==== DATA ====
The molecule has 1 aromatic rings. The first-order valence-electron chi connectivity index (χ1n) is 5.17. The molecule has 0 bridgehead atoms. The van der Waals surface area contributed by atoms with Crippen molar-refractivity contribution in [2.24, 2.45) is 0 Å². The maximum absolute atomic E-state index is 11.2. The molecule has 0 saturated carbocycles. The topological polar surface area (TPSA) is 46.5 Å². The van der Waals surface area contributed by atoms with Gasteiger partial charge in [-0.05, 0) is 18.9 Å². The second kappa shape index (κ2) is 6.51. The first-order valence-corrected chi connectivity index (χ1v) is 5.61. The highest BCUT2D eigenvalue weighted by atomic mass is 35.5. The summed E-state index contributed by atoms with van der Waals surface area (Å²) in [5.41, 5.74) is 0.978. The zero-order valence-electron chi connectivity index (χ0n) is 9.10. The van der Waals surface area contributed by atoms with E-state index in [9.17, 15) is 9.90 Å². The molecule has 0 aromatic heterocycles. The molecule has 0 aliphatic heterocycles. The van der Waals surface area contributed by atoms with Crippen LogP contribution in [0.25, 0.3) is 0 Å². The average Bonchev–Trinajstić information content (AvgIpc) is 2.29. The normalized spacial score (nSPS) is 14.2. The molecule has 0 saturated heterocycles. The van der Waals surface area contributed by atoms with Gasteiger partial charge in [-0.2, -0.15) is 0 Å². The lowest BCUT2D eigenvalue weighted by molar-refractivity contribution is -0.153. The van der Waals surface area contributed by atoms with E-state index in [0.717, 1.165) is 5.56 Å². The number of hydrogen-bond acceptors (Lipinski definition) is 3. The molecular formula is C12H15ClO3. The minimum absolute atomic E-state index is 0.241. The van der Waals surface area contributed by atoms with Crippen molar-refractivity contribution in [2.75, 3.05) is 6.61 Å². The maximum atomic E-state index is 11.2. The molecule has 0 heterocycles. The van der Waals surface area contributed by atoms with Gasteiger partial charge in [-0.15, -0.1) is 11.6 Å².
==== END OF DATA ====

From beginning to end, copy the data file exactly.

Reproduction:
The molecule has 1 aromatic rings. The first-order valence-electron chi connectivity index (χ1n) is 5.17. The molecule has 0 bridgehead atoms. The van der Waals surface area contributed by atoms with Crippen molar-refractivity contribution in [2.24, 2.45) is 0 Å². The maximum absolute atomic E-state index is 11.2. The molecule has 0 saturated carbocycles. The topological polar surface area (TPSA) is 46.5 Å². The van der Waals surface area contributed by atoms with Gasteiger partial charge in [-0.05, 0) is 18.9 Å². The second kappa shape index (κ2) is 6.51. The first-order valence-corrected chi connectivity index (χ1v) is 5.61. The highest BCUT2D eigenvalue weighted by atomic mass is 35.5. The summed E-state index contributed by atoms with van der Waals surface area (Å²) in [5.41, 5.74) is 0.978. The zero-order valence-electron chi connectivity index (χ0n) is 9.10. The van der Waals surface area contributed by atoms with E-state index in [9.17, 15) is 9.90 Å². The molecule has 0 aromatic heterocycles. The molecule has 0 aliphatic heterocycles. The van der Waals surface area contributed by atoms with Crippen LogP contribution in [0.25, 0.3) is 0 Å². The average Bonchev–Trinajstić information content (AvgIpc) is 2.29. The normalized spacial score (nSPS) is 14.2. The molecule has 0 saturated heterocycles. The van der Waals surface area contributed by atoms with Gasteiger partial charge in [-0.2, -0.15) is 0 Å². The lowest BCUT2D eigenvalue weighted by molar-refractivity contribution is -0.153. The van der Waals surface area contributed by atoms with E-state index in [0.717, 1.165) is 5.56 Å². The number of hydrogen-bond acceptors (Lipinski definition) is 3. The molecular formula is C12H15ClO3. The minimum absolute atomic E-state index is 0.241. The van der Waals surface area contributed by atoms with Crippen molar-refractivity contribution in [2.75, 3.05) is 6.61 Å². The maximum atomic E-state index is 11.2. The molecule has 0 heterocycles. The van der Waals surface area contributed by atoms with Gasteiger partial charge in [-0.15, -0.1) is 11.6 Å².